Leica Ultravid HD-Plus 10x32 binocular
From HD to HD-Plus, Leica's 32 mm Ultravid HD binoculars are the last in the series to be upgraded to a higher standard of performance. This is perhaps surprising as binoculars of this objective size have won considerable popularity across all brands in recent years, principally as a result of their improved performance, light weight and portability in the field.
The two binoculars in the range, 8x and 10x magnifications, are very small and compact. With the central hinge closed, they measure a mere 95 mm across the objectives and weigh just 535 g and 565 g respectively. While field-testing the 10x magnification model throughout the early part of winter, I frequently forgot I was wearing it, and on one occasion, when it was slung over my shoulder, a moment of panic set in when thought I'd lost it altogether!
The counter-argument is that users with large hands might find the models a bit too small to hold and operate with ease. They are nicely designed and engineered, though, with the strap lugs set high and away from the broadest section of the split dual focusing wheel. This operates as a single unit for general focusing and turns very smoothly, allowing your finger to be kept comfortably straight.
Pulling out the proximal part of the wheel operates the dioptre adjustment against a +4 to –4 incremental scale, which always remains on display and allows the optimum position to be set and recorded. Pushing the wheel back in locks the setting, while both wheels are adequately rubber-milled to enable use with gloved fingers.
The magnesium and titanium body is protected by a layer of non-slip rubber, which does not appear to attract particles of dirt, fluff or other undesirable items, with the same covering extending to the eyecups. When extended, there is more than enough softness and flexibility in the rubber around the rims of these to sit very comfortably against the eye.
The eyecups twist out, but they click-lock only when fully extended or retracted and not in any intermediate positions, which I found surprising. I was able to see the full field of view, 118 m at 1,000 m, in all instances. The latter is a fraction below the values of frequently compared top brands. As with the other HD-Plus models, there is only the narrowest of margins at the edge of the field where any image softness is evident.
I measured the close focus distance as 2 m, the same as the figure quoted by the manufacturer. The focusing system is fast, with just 1.25 clockwise turns between 2 m and infinity. Turning the focus wheel through just 120° — or one third of a turn — takes the focused image from about 6 m to long distance.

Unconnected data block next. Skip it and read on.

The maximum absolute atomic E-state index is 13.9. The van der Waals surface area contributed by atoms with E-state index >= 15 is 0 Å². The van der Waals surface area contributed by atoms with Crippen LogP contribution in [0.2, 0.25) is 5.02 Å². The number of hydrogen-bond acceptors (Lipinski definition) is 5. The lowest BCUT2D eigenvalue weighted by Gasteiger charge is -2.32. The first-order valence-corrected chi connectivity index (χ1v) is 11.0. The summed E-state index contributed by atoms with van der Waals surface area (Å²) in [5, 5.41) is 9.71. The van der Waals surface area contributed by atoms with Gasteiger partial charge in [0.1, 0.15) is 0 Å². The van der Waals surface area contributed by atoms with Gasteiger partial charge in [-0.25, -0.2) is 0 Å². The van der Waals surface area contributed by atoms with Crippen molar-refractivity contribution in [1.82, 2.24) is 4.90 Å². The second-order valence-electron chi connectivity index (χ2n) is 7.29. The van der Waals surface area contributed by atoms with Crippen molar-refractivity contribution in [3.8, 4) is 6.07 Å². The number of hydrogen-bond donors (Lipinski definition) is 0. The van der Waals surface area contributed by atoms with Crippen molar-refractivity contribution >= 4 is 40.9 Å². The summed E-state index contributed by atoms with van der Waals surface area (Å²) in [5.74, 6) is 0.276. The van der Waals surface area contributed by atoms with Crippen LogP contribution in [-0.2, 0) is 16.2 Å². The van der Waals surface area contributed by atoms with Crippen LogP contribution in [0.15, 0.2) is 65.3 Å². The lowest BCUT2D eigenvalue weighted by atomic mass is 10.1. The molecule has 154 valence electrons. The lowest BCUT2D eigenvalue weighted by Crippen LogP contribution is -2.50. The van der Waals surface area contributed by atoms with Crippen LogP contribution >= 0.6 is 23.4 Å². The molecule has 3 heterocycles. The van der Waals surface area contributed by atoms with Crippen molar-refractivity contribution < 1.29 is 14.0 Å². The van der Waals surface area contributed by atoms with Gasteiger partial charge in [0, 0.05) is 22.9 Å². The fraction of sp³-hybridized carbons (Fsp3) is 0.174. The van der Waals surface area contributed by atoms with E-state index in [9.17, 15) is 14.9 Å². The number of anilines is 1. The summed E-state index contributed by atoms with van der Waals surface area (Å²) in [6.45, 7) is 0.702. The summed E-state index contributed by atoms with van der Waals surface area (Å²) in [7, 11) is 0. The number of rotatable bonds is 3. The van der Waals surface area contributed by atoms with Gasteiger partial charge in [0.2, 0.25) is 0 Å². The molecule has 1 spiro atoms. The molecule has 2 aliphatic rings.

Not forgetting the magnification is 10x, this small model packs a punch. The image is pleasingly bright in both standard daylight and poor light conditions. This no doubt reflects Leica's remit to improve light transmission using a refined application process of newly developed coatings applied to the lens surfaces to significantly improve the transmission characteristics. When combined with new Schott HT glass in the prism system, the resultant effect is said to be a 5 per cent increase in light transmission over the original Ultravid HD.
The contrast and colours are also outstanding. The latter in particular appear to be well represented across the spectrum, with a strong degree of depth and saturation without the corresponding loss of brightness which is often evident in other models.
Birds are not always the best subjects to judge this feature and it's often easier to assess and compare colour characteristics using static features of the environment. In this instance the HD-Plus returned the strong, straw colours of Phragmites beds and the rich, deep copper colour of distant, sunlit Alder cones en masse — just two very different examples against which an image 'reality check' can be made.
I could detect no overall colour rendition in the form of yellow or bluish tones, and chromatic aberration varied according to conditions but was generally present at a low level. It appeared to be virtually absent in the central third of the image while watching wildfowl on reflective water, but was detectable to some extent across the whole image when subjects such as bare branches were backlit by sunlight. There was also some curvature of field evident at the image's periphery, but neither this nor the level of chromatic aberration could in any way be considered to be detrimental to the binocular's performance.
I found this binocular very comfortable to handle and a pleasure to use. Its performance is excellent — even before its size is taken into consideration. It comes with a very comfortable padded neck strap, an articulated rainguard and a soft carry case. As with the other models in the HD-Plus series (see Birdwatch 272: 66–67 for a review of the 10x42), the retail price of this model has been significantly lowered in comparison to the original HD, making it a very attractive potential purchase.
Size: 116×120 mm
Weight: 565 g
Field of view: 118 m at 1,000 m
Light transmission: up to 5 per cent higher than Ultravid HD
Close focus: 2 m
Guarantee: 10 years